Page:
From a legal point of view, a few tidbits: marriage licenses are $30, and are good for 30 days. You do not have to be a CO resident. You and the Fiance have to show up with ID, and swear you’re not related to each other (I believe CO does allow 1st cousins to marry.) Also, you do NOT need an officiant—CO allows the bride and groom to self-sanctify, which means you and the Fiance sign the license, and that’s it. You’re married. (If you do use an officiant, it’s the usual guidelines of who can officate…which doesn’t really matter, since we had a friend ‘marry’ us, then the two of us just signed the license.) Awesome. Something to think about if you’d like to bring along a friend to perform, instead of a stranger.
All of RMNP is beautiful, but my favorite part to hike on the east side is Wild Basin. I particularly love the Finch Lake Trail—it will take you through an almost 30-year old burn (burns recover VERY slowly in CO) which gives you some astounding views, all around, but also of Long’s Peak (14’er). If you take the Peak-to-Peak highway from Estes to Denver, you might be intersted in stopping at Brainerd Lake Recreation Area, Nederland (Hessie TH, Fourth of July TH) or Rollinsville (East Portal TH) to do some day hiking.
September is lovely–second or third week is usually the aspen peak. Varies a lot throughout the state, though, depending on altitude and aspect (direction the hillside is facing). RMNP does not have a lot of aspend stands, so if you are interested in the fall colors, you might want to consider heading out I-70 towards one of the ski resorts for a few nights. The world’s largest hot springs is in Glenwood, CO, about 3.5 hours from Denver. It’s nice, but not rustic—-two giant olympic sized pools with hot mineral water. It is right on the way to Aspen, though. For a more rustic hot springs, try Hot Sulphur Springs, near Winter Park (another ski resort)–they have 24 or so small tubs outside ranged up and down the hill. My favorite is Strawberry Hot Springs in Steamboat (yet another ski resort, but not out I-70)–very rustic, in that there are 3 different temperature pools built into the rock, and how hot they are is deteremined by how much water from the adjacent river goes into each. They also have VE”RY rustic camping, if you’re interested. That’s about a 3-4 hour drive from denver.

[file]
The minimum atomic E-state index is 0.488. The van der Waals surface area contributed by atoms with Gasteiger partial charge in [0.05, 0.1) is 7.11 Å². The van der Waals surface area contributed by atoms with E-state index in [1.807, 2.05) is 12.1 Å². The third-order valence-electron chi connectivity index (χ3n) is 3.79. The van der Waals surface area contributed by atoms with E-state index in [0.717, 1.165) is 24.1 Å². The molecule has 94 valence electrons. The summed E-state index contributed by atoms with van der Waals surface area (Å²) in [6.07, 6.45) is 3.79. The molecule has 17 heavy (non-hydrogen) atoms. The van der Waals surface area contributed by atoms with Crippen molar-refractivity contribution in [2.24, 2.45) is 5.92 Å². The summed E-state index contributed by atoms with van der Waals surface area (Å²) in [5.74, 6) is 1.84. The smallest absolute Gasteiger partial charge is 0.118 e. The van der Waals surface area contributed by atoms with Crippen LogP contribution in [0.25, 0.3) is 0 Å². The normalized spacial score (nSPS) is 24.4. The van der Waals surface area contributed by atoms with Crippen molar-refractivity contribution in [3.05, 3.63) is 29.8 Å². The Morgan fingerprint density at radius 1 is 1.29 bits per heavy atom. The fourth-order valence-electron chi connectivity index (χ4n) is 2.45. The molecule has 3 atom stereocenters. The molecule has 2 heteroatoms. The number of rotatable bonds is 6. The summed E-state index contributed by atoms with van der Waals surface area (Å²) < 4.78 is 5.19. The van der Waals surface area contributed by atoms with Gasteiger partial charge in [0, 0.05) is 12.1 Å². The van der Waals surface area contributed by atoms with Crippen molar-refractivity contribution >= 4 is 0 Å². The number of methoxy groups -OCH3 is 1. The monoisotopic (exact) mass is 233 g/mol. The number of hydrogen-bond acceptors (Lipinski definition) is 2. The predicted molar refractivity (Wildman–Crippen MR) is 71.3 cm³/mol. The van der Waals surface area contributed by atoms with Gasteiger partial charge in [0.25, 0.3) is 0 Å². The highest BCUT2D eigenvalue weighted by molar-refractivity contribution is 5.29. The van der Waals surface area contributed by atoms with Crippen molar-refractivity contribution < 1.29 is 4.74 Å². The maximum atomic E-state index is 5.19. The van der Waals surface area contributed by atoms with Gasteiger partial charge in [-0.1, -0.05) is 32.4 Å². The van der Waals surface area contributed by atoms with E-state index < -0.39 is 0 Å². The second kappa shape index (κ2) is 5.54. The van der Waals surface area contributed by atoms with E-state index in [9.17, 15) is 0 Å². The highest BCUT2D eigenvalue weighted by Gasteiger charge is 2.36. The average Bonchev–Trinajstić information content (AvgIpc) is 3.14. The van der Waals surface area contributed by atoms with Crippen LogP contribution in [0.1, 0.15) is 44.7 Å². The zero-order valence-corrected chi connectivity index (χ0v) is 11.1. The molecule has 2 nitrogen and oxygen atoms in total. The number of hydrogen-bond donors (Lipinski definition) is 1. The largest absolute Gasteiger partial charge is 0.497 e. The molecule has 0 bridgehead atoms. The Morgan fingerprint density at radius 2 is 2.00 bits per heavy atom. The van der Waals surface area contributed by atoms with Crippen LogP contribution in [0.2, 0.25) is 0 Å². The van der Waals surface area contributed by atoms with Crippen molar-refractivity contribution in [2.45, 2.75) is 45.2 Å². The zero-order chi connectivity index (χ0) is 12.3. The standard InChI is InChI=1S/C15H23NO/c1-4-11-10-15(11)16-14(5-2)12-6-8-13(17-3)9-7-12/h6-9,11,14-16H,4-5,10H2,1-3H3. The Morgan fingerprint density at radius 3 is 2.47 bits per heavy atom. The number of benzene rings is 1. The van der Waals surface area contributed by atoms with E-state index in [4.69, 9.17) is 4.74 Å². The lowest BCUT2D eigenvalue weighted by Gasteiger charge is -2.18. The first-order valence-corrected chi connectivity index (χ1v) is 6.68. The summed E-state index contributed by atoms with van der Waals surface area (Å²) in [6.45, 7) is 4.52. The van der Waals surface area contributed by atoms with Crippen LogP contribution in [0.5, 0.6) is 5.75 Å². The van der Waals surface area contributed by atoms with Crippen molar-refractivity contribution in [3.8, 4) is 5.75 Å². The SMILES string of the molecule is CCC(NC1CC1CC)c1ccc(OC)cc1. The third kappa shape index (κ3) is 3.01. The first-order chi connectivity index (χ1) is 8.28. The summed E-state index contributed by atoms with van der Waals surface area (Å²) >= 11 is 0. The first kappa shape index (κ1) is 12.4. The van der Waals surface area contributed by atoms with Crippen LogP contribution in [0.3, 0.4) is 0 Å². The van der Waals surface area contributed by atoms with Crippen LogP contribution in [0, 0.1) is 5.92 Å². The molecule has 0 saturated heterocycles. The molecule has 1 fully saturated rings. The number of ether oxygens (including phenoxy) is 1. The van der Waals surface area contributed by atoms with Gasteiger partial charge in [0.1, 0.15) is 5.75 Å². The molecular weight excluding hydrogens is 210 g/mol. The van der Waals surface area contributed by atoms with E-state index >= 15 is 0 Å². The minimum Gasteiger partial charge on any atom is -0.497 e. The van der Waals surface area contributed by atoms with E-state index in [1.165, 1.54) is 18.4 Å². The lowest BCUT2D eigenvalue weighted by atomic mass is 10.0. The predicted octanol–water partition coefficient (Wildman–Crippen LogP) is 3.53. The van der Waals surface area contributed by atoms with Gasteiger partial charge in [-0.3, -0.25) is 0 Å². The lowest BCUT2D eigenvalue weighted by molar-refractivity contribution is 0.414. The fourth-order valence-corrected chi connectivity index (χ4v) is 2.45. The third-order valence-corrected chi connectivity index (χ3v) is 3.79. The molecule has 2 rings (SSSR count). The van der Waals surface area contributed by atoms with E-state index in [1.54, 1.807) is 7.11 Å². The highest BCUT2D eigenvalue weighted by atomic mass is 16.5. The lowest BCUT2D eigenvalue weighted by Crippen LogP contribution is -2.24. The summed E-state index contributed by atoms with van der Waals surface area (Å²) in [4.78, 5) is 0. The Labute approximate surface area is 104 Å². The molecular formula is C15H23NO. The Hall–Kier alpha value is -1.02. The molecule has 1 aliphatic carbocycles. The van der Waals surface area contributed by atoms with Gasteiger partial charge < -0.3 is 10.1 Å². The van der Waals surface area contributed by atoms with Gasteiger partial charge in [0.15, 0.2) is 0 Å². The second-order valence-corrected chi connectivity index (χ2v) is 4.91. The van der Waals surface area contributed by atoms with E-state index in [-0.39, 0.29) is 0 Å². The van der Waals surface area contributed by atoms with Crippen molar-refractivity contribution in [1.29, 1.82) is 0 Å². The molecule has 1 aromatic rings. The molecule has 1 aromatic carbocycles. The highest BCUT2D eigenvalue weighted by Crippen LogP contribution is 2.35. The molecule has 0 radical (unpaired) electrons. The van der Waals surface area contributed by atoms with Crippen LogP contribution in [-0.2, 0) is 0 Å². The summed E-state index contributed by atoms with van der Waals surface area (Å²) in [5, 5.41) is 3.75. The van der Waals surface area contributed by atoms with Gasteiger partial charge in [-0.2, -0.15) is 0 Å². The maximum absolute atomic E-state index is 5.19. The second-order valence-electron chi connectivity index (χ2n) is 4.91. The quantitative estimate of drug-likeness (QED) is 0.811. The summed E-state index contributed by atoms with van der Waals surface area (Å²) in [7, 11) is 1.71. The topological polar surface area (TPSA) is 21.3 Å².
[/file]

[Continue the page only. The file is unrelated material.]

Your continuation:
You mentioned kayaking–not a lot of whitewater here by september. All our whitewater is snowmelt, so May and June are the months it’s really going gangbusters. The dam-controlled rivers are usually shut down by that point, too. I believe August is when they close the dam that feeds the Arkansas, down south. Still water, just depends on your level of kayaking skill and what you’re looking for.
What to see in Denver? There’s a zoo (nothing super-special), Museum of Nature and Science (museum seems a bit dusty, but has an IMAX), Art Museum, History Museum, Museum of Modern Art. Denver Center for Performing Arts (DCPA) is quite large and has 7 theaters, hosts national touring shows. Ummmm….one of the state capital steps has a medalion for one mile above sea level. The row of purple seats at Coors Field also mark the mile-high elevation (home plate is actually below street level). There is a B-cycle (rental bike) hub at the City building (WEbb building) if you want to tool around town that way, with more bike stations planned for next year, I believe. Santa Fe (street) Arts District hosts first fridays art walk every month—all the galleries have open houses. Tattered Cover bookstore downtown in LoDo (lower downtown) is a booklover/browsers delight–three floors of nooks and crannies.
September is a good time for mountain biking. You can try the front range Jefferson County (JeffCo) parks, or head out to Buffalo Creek–that’s a good area with some beginner friendly bike trails. Golden is on your way, and has four bike shops—you could rent a bike there.